Integrated information, causal density and consciousness - By Adam Barret
09/03/2010 - 15:30
09/03/2010 - 17:00
Adam B. Barrett
For much of the twentieth century, research into consciousness was exclusively carried out as philosophical discourse. However, due to modern advances in neuroimaging, coupled with new multi-disciplinary approaches to neuroscience and psychology, a new science of consciousness has started to emerge. In my introduction, I discuss some of the aspects of consciousness that science can hope to explain. In particular I talk about how consciousness might possibly be measured. Regarding neural correlates of consciousness, I talk of the importance of uncovering "explanatory" correlates that actually account for certain phenomenal properties of consciousness.
I begin the technical part of the tutorial with a brief introduction to information theory. I then give a review of Tononi's integrated information theory of consciousness, which derives from the property that conscious experiences provide integrated representations of very large amounts of information. The theory posits that the quantity of consciousness present in a system correlates with the extent to which the system as a whole generates more information than the sum of its parts. I describe two new measures of integrated information, which, unlike previous formulations, can be applied to real neural systems.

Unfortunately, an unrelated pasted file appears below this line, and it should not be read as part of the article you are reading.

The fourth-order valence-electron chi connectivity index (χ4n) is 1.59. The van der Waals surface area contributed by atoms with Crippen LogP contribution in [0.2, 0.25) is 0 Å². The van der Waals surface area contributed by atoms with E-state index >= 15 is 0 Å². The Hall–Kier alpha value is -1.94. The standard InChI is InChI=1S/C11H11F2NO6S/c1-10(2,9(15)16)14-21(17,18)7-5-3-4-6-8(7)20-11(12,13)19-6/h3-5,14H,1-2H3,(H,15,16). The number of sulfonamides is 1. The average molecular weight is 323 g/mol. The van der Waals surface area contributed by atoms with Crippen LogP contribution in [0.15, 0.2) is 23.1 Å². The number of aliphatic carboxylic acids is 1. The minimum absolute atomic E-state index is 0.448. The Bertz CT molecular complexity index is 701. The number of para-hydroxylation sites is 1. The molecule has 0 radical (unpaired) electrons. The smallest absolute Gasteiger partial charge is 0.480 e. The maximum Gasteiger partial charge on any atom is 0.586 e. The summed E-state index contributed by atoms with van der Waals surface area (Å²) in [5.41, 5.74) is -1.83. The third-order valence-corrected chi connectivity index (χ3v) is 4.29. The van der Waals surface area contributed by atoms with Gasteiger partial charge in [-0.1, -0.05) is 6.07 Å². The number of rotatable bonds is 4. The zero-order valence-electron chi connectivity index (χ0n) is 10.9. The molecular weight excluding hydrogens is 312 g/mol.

In the second part, I give a review of Granger causality and describe how it can be used to map functional connectivity (as distinct from anatomical connectivity) in the brain. I then explain why the overall density of functional connections (i.e. causal density) might correlate with conscious level.
Finally, we will compare causal density and integrated information and discuss their relative merits and shortcomings as measures of consciousness.
As part of the tutorial I will demonstrate how to use Anil Seth’s Granger causality toolbox, as well as a new toolbox for computing integrated information. We will use these toolboxes to simulate data, as well as to compute causal density and integrated information for model neural systems, and hopefully also take a look at applying them to some real neuroimaging data.
Technical requirements: I will try to introduce all the necessary mathematics within the tutorial, although prior knowledge of information theory, linear algebra and probability theory would be useful.
1.Barrett, A.B. and Seth, A.K. (2010) “Practical measures of integrated information for